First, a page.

Couscous is a North African dish made from tiny steamed balls of semolina flour. Though we think of it and cook it as a grain, couscous is actually a type of pasta. It’s one of the easiest, fastest, most versatile side dishes you can make. And it’s especially wonderful with stews or saucy main dishes. Depending on which brand you buy, you’ll find that there’s some variation on the suggested proportions of liquid to couscous. Here’s how I make it.
To start, bring the cooking liquid (preferably a flavorful chicken or vegetable broth) to a boil in a medium pot. Add a drizzle of olive oil, a pad of butter, and a little salt.
Next, add the couscous. (I use 1-3/4 cups liquid to 1-1/2 cups couscous.)
Take the pan off the heat, cover, and let the couscous steam for 5 minutes.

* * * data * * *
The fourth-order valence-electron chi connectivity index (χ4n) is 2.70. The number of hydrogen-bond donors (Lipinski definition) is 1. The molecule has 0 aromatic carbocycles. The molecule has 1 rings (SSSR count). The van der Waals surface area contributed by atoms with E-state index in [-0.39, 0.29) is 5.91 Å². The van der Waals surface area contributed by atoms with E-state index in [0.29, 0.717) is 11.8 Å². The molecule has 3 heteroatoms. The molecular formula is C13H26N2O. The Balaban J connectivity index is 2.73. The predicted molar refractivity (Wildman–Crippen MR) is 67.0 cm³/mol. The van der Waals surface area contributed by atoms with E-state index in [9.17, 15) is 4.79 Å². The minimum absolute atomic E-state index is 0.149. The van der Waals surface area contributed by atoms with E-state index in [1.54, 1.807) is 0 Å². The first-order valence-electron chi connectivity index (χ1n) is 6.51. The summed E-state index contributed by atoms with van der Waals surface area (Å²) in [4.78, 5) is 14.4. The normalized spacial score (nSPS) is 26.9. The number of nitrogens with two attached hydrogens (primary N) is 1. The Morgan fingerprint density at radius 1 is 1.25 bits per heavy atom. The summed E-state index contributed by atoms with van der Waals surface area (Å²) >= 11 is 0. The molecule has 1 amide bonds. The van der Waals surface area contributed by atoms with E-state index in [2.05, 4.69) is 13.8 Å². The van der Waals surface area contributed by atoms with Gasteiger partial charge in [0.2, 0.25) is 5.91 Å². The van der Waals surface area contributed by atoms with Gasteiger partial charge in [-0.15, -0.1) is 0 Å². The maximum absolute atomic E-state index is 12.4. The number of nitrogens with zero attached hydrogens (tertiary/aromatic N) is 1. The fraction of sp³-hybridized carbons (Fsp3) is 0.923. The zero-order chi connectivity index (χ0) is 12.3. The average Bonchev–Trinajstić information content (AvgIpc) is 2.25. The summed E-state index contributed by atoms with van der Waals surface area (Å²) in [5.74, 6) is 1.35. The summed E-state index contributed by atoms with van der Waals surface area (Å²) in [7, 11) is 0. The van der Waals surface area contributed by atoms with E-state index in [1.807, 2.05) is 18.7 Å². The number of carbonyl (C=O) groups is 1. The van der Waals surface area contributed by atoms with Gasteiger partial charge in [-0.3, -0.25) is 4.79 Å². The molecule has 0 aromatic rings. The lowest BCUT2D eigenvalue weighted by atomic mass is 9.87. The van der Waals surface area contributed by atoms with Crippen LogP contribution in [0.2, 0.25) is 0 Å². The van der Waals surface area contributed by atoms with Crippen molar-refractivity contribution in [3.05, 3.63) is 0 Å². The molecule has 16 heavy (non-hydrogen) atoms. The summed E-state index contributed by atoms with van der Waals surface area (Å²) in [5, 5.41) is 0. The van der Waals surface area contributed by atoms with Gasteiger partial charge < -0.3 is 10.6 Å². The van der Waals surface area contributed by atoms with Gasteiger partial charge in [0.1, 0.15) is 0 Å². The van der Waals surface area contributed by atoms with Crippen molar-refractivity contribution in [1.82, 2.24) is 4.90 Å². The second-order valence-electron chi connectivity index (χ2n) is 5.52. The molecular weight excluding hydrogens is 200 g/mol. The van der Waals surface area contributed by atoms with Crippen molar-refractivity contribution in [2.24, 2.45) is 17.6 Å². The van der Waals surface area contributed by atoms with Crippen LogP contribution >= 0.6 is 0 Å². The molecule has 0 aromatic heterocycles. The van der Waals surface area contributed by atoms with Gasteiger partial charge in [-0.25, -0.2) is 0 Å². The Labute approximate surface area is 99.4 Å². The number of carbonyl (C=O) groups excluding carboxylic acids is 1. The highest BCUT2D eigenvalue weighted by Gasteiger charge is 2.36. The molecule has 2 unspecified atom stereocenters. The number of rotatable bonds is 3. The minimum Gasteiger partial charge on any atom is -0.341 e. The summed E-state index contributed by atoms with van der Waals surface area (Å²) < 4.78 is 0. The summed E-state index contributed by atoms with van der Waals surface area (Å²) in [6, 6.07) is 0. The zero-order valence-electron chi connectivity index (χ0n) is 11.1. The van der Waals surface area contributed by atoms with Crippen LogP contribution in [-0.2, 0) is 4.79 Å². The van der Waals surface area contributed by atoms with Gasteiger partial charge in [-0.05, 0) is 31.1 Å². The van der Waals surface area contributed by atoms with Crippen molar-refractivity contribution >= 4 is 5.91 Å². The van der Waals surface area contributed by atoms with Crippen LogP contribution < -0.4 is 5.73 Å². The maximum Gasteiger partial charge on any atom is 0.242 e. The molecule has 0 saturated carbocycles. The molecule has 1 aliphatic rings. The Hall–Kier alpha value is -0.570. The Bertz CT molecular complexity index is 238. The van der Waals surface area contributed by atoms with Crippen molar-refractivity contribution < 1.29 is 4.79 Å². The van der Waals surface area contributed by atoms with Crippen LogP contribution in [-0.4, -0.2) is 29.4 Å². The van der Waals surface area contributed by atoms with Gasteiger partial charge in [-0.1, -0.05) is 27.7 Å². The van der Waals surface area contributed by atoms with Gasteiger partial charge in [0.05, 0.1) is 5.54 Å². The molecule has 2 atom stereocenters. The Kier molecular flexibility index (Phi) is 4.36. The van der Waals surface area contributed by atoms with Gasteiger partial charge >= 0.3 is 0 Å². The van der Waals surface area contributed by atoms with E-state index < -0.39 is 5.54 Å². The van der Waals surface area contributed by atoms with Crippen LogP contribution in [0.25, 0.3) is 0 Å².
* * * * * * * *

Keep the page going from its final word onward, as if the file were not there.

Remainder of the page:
When you lift the lid, the grains will appear flat in an even layer. Use a fork to fluff it up and break up the clumps for light and fluffy couscous.
- 1-3/4 cups low sodium chicken or vegetable broth (or water)
- 1/2 teaspoon salt
- 1 tablespoon unsalted butter
- 1 tablespoon extra-virgin olive oil
- 1-1/2 cups (10 oz) couscous
- In a medium saucepan, bring the water (or broth), salt, butter, and oil to a boil. Stir in the couscous, cover tightly with a lid, and remove from heat. Let the couscous steam for 5 minutes. Use a fork to fluff the couscous and break up any clumps. Serve warm.
- Per serving (6 servings)
- Calories: 226
- Fat: 5g
- Saturated fat: 2g
- Carbohydrates: 37g
- Sugar: 0g
- Fiber: 2g
- Protein: 7g
- Sodium: 220mg
- Cholesterol: 5mg
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